Vincent Cajano III is a young quarterback on the move. His rapid rise up started at the Duel in July and has continued to surge during his current season. Cajano, a sixth grader at Dyker Heights Intermediate School 201, is the starting quarterback for the Staten Island Seminoles in New York and his team is 4-0 to open the season. “We all get along and pull together,” Cajano said. “I’m really happy with the way I’ve been throwing the ball, and our team has been able to throw the ball and run and move the ball. It’s been a lot of fun.”
Competing in the rugged Staten Island Boys Football League, which was formed in 1959, Cajano is not only playing against tougher competition this season, he’s taken his game to a higher level. Through four games, the Seminoles are averaging almost 37 points per game. Cajano is 12-for-20 passing with 3 touchdowns. He has also thrown for a PAT and run for two more. “I just try to work as hard as I can and go out and help my team,” he said. “I try to get better game in all areas of the game.” When he started playing flag football, Cajano was a quarterback. But when he moved to tackle football, he was a tight end and linebacker last year for the Staten Island Pop Warner Lions. When the Lions’ regular QB couldn’t make a game, Cajano stepped in and knew he was at the right position. “I really like playing quarterback,” he said. “I like to throw, I like to run and I just really like running the overall offense.” While he is already having a spectacular season, Cajano is focued on taking his game to an even higher level. “I’m working hard to improve my drops and improve my footwork,” he said. “I’m trying to be the best in every possible area playing quarterback.” Being a straight-A student has also helped Cajano become a better quarterback. “I’m able to understand what’s going on with the offense and recognize what the defense is doing,” he said.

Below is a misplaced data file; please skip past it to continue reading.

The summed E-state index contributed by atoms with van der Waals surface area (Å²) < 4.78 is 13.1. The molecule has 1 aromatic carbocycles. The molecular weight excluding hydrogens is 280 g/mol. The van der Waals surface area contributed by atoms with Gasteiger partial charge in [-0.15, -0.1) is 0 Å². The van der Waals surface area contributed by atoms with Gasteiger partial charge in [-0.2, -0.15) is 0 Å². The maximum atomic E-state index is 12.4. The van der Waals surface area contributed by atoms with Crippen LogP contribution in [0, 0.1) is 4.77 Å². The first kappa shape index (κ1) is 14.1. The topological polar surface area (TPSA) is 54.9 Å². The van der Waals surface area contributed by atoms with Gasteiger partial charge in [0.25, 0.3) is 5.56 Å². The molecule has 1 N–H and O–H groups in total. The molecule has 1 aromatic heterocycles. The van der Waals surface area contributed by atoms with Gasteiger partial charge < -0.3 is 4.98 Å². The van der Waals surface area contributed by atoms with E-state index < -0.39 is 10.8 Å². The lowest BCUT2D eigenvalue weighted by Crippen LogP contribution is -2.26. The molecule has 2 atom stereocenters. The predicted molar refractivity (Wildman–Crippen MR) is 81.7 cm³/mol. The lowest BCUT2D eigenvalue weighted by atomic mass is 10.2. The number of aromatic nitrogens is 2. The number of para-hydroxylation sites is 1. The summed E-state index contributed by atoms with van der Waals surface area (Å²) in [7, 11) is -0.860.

Winning the Duel really helped Cajano roll into his season with a full head of steam. “It was my second Duel and I knew it was going to be a challenge,” he said. “I just wanted to do my best.” Cajano did just that, placing first among incoming sixth graders. “It really helped my confidence,” he said. “It showed that if I do my best and work my hardest, good things can happen. It showed that I could go there and compete.” Competing and winning against top-flight competition from around the country is no easy feat, but Cajano made it happen. “I was a little surprised,” he said. “In the back of my head, I thought I had a chance. I didn’t doubt that I could compete. Doing so well at the Duel, it made me feel that I could be a strong leader for my team and help us win games.”